Philippine Climate Commissioner Naderev Sano holds a sign at the closing session during the 19th conference of the United Nations Framework Convention on Climate Change in Warsaw on Saturday. Photo by Kacper Pempel, Reuters
WARSAW -- For Philippines diplomat Yeb Sano, Saturday's close of UN climate talks in Warsaw comes with an unusual prize: he can eat again.
The climate envoy had embarked on a tea-and-water only fast on the first day of the talks on November 11, in a symbolic push for a good outcome.
"I am famished. I am famished!" the senior climate envoy told AFP at the Warsaw National Stadium where the discussions ended in a number of consensus agreements on Saturday.
"My doctor says I should take it slowly, so in three days I will be eating normal food."
What will tonight's meal be?
"Some vegetable juice," the negotiator said, laughing.
Sano had pledged to fast until the latest round of UN talks made "meaningful" progress towards fighting the climate change he blames for Typhoon Yolanda, which ravaged his country.
"I would say, the COP (conference of parties, as these gatherings are known) did not come out with the kind of outcome I thought would have been meaningful.
"But I also said that I will be fasting for the duration of the COP. This COP is about to close so I'll be able to eat."
Sano's move was also meant as a show of solidarity with his countrymen, relatives and friends left stranded and hungry after the powerful storm swept through.
The climate commissioner said he was pleased the Warsaw meeting had managed to agree on creating a "loss and damage" mechanism to deal with future harm caused by climate change events that can no longer be prevented.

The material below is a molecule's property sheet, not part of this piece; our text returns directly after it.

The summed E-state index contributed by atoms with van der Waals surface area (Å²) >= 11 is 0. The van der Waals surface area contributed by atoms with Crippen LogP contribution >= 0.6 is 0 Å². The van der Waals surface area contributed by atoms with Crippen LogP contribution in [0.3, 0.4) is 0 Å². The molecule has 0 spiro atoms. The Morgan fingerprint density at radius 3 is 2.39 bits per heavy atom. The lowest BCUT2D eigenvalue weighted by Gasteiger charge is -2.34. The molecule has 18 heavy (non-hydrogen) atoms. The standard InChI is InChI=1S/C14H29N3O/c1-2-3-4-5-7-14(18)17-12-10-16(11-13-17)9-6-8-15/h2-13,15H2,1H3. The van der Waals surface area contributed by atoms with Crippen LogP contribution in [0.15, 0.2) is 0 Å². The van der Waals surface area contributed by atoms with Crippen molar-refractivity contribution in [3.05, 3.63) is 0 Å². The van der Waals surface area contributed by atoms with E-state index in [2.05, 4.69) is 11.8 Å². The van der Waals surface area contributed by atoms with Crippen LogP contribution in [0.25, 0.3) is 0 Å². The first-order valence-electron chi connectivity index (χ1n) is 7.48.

The mechanism is meant to help poor and vulnerable countries deal with extreme weather events like storms, but also slow-onset damage like land-encroaching sea level rise or desertification.
Sano said he had felt weak from time to time, and was by Saturday "exhausted." This also had to do with the fact that he hadn't slept for nearly three days, like many other negotiators.
"But this is nothing compared to the suffering that my people in the hardest hit areas of Typhoon Haiyan are suffering right now... and the many, many people around the world who struggle with the impacts of climate change."
While no single weather event can be laid at the door of climate change, scientists warn that Earth will see ever more severe storms, droughts and sea level rise as average temperatures increase on the back of fossil fuel combustion.
Sano said he believed the typhoon which devastated the Philippines had added some impetus to this year's round of UN talks.
"The typhoon I think that was in the back of everyone's mind, there was a sense of urgency, but also a sense of solidarity and the reality of the suffering of so many people."
Sano lives in Manila, but his father is from Tacloban, one of the worst-hit areas. His immediate family had been spared, the diplomat said.
But he was worried about the scenes of destruction that will greet him when he gets home.
"I stopped looking at the pictures (in the media) last week because it is just overwhelming. It will be overwhelming," to be back, he said.
Sano's action drew considerable attention and support at the UN talks, with hundreds of environment and humanitarian activists claiming to have joined his fast.
The fraught negotiations ended Saturday with consensus among parties on cornerstone issues of an ambitious, global climate pact that will seek to stave off dangerous Earth warming.
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